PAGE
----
Besides, no matter how many lessons G'ma paid for, no matter how much I really wanted to learn, no matter how much I tried to catch the beat, it didn't take long for me to recognize the sad truth - I can't carry a tune in a bucket, with the lid on.

I tried out for chorus in elementary school; two or three of us didn't make the cut. G'ma sent me to voice lessons with my piano teacher, an ill-fated if well-intentioned venture. I remember standing by her piano in her dark and overwhelming living room, trying to make the notes on the score come out of my mouth.

I failed. Over and over again, I failed. Strangely, I don't remember being embarrassed, just relieved when the hour was over.

Today, driving my usual path through town, I noticed myself singing a tune from the first song book. Out loud, with gusto, "Oh really, O'Riley, You are a fine policeman," came out of my mouth. I felt G'ma and Bubba (who thought I was really talented, lurking in the kitchen to listen because I could not play with them in the room) in the car by my side, nodding appreciatively.

I was 8 with an 8 year old's issues.

I wasn't there very long, but the memory is still hanging around. Maybe Bubba was craftier than I ever gave her credit for.

Monday, June 17, 2019

A Master Teacher - A Snippet

There are long minutes of intense, concentrated, focused work interspersed with grown up conversation.  It's the perfect combination for me.

She's wise about bodies in general and mine in particular, noticing things I feel but can't pin down.  It's never you are weak here; it's always engage this and use the breath.  I'm using what I can until the rest catches up, and catch up it will.  Pilates is all about symmetry; it feels awkward to be left behind.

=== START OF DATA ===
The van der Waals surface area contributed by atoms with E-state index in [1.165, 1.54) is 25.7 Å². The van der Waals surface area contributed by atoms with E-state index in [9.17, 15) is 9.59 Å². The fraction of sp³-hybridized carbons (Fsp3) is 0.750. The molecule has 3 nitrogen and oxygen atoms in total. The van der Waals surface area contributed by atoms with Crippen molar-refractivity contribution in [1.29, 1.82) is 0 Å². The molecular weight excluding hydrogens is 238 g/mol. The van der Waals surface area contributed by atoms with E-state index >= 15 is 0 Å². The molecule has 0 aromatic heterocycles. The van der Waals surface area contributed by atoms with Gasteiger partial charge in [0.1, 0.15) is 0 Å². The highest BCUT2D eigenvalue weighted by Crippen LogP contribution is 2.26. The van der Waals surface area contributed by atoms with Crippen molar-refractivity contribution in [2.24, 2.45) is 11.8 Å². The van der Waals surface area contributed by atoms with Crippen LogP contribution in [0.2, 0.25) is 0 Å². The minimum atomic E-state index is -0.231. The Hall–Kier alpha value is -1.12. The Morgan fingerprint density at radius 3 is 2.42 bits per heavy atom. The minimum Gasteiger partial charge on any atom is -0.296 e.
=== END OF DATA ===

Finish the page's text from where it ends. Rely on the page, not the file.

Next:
Today, we reorganized a piece of equipment to accommodate my shorter than the usual client's leg length, and laughed about how proud of it all we were.  You Tube videos were mentioned.  Then she had me lay down and rest my legs against the re-positioned bar and I discovered that it's possible to rotate to turn out with ease when it's your lower calf and not your ankle bone resting on the steel cross-piece.

Did I mention that she pays attention to detail?

I'm usually sore when I leave, but it's the well-used-all-over feeling of a good work.  A hot shower or an epsom salts bath leaves me invigorated and refreshed and knowing that my body is capable of more than I know.  I'm lucky to have someone to unlock it for me.

Friday, June 14, 2019

On Flag Day - Today and Years Past

Parts of this have appeared in some form or other in The Burrow already.

I've always liked Flag Day.  No parades, no speeches, just my flag outside my front door.